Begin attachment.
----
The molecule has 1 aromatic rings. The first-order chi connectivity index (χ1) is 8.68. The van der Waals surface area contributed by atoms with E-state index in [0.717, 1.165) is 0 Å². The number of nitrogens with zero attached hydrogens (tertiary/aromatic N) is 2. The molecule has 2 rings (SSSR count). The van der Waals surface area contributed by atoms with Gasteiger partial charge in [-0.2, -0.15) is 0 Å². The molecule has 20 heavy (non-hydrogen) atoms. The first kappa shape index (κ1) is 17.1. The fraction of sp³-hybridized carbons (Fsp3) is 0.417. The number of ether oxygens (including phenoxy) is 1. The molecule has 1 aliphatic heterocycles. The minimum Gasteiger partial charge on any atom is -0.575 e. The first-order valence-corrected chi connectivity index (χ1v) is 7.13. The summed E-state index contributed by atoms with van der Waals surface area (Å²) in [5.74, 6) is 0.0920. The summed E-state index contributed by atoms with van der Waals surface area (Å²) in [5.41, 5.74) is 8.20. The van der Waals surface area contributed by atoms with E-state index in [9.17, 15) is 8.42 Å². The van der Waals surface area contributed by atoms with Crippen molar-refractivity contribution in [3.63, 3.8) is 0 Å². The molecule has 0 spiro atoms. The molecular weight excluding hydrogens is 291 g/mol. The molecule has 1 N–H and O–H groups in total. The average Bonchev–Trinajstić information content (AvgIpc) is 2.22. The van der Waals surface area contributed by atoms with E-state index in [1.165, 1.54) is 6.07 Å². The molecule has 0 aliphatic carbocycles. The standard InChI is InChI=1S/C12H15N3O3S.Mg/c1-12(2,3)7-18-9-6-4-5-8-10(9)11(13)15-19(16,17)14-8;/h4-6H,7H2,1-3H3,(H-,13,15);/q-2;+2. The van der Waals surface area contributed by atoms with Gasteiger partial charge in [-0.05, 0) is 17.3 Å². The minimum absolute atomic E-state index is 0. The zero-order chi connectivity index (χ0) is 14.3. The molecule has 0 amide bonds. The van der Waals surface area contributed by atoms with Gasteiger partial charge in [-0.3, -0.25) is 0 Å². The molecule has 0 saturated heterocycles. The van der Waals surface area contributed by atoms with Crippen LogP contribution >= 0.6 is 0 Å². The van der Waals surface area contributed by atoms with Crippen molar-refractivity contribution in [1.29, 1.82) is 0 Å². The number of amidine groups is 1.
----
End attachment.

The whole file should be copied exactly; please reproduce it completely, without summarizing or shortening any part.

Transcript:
The molecule has 1 aromatic rings. The first-order chi connectivity index (χ1) is 8.68. The van der Waals surface area contributed by atoms with E-state index in [0.717, 1.165) is 0 Å². The number of nitrogens with zero attached hydrogens (tertiary/aromatic N) is 2. The molecule has 2 rings (SSSR count). The van der Waals surface area contributed by atoms with Gasteiger partial charge in [-0.2, -0.15) is 0 Å². The molecule has 20 heavy (non-hydrogen) atoms. The first kappa shape index (κ1) is 17.1. The fraction of sp³-hybridized carbons (Fsp3) is 0.417. The number of ether oxygens (including phenoxy) is 1. The molecule has 1 aliphatic heterocycles. The minimum Gasteiger partial charge on any atom is -0.575 e. The first-order valence-corrected chi connectivity index (χ1v) is 7.13. The summed E-state index contributed by atoms with van der Waals surface area (Å²) in [5.74, 6) is 0.0920. The summed E-state index contributed by atoms with van der Waals surface area (Å²) in [5.41, 5.74) is 8.20. The van der Waals surface area contributed by atoms with E-state index in [9.17, 15) is 8.42 Å². The van der Waals surface area contributed by atoms with Crippen molar-refractivity contribution in [3.63, 3.8) is 0 Å². The molecule has 0 spiro atoms. The molecular weight excluding hydrogens is 291 g/mol. The molecule has 1 N–H and O–H groups in total. The average Bonchev–Trinajstić information content (AvgIpc) is 2.22. The van der Waals surface area contributed by atoms with E-state index in [1.165, 1.54) is 6.07 Å². The molecule has 0 aliphatic carbocycles. The standard InChI is InChI=1S/C12H15N3O3S.Mg/c1-12(2,3)7-18-9-6-4-5-8-10(9)11(13)15-19(16,17)14-8;/h4-6H,7H2,1-3H3,(H-,13,15);/q-2;+2. The van der Waals surface area contributed by atoms with Gasteiger partial charge in [-0.05, 0) is 17.3 Å². The minimum absolute atomic E-state index is 0. The zero-order chi connectivity index (χ0) is 14.3. The molecule has 0 amide bonds. The van der Waals surface area contributed by atoms with Gasteiger partial charge in [-0.3, -0.25) is 0 Å². The molecule has 0 saturated heterocycles. The van der Waals surface area contributed by atoms with Crippen LogP contribution >= 0.6 is 0 Å². The van der Waals surface area contributed by atoms with Crippen molar-refractivity contribution in [1.29, 1.82) is 0 Å². The number of amidine groups is 1.